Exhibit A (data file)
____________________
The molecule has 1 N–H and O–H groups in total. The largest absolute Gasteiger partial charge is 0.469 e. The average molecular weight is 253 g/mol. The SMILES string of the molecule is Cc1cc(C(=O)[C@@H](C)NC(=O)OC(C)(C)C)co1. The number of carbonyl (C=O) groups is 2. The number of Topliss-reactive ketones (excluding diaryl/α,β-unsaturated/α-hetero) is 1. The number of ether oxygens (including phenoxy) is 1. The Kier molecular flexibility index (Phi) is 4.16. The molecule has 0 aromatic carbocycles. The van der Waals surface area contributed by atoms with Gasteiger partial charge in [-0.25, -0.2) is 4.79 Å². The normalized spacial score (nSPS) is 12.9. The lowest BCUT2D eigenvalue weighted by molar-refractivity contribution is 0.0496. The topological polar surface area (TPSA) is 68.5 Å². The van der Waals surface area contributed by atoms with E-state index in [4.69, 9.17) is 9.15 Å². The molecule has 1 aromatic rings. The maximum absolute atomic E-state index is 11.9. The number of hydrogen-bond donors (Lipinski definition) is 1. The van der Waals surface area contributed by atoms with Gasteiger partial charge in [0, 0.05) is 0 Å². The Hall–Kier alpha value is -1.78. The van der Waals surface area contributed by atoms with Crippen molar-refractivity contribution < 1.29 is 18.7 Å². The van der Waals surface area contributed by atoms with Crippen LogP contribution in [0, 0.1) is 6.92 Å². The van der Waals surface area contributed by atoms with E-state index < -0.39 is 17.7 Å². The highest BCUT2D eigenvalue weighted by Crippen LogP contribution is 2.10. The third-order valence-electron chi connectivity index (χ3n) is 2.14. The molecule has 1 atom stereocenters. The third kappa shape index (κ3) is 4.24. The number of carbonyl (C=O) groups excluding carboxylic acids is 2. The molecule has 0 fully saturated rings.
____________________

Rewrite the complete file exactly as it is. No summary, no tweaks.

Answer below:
The molecule has 1 N–H and O–H groups in total. The largest absolute Gasteiger partial charge is 0.469 e. The average molecular weight is 253 g/mol. The SMILES string of the molecule is Cc1cc(C(=O)[C@@H](C)NC(=O)OC(C)(C)C)co1. The number of carbonyl (C=O) groups is 2. The number of Topliss-reactive ketones (excluding diaryl/α,β-unsaturated/α-hetero) is 1. The number of ether oxygens (including phenoxy) is 1. The Kier molecular flexibility index (Phi) is 4.16. The molecule has 0 aromatic carbocycles. The van der Waals surface area contributed by atoms with Gasteiger partial charge in [-0.25, -0.2) is 4.79 Å². The normalized spacial score (nSPS) is 12.9. The lowest BCUT2D eigenvalue weighted by molar-refractivity contribution is 0.0496. The topological polar surface area (TPSA) is 68.5 Å². The van der Waals surface area contributed by atoms with E-state index in [4.69, 9.17) is 9.15 Å². The molecule has 1 aromatic rings. The maximum absolute atomic E-state index is 11.9. The number of hydrogen-bond donors (Lipinski definition) is 1. The van der Waals surface area contributed by atoms with Gasteiger partial charge in [0, 0.05) is 0 Å². The Hall–Kier alpha value is -1.78. The van der Waals surface area contributed by atoms with Crippen molar-refractivity contribution < 1.29 is 18.7 Å². The van der Waals surface area contributed by atoms with Crippen LogP contribution in [0, 0.1) is 6.92 Å². The van der Waals surface area contributed by atoms with E-state index < -0.39 is 17.7 Å². The highest BCUT2D eigenvalue weighted by Crippen LogP contribution is 2.10. The third-order valence-electron chi connectivity index (χ3n) is 2.14. The molecule has 1 atom stereocenters. The third kappa shape index (κ3) is 4.24. The number of carbonyl (C=O) groups excluding carboxylic acids is 2. The molecule has 0 fully saturated rings.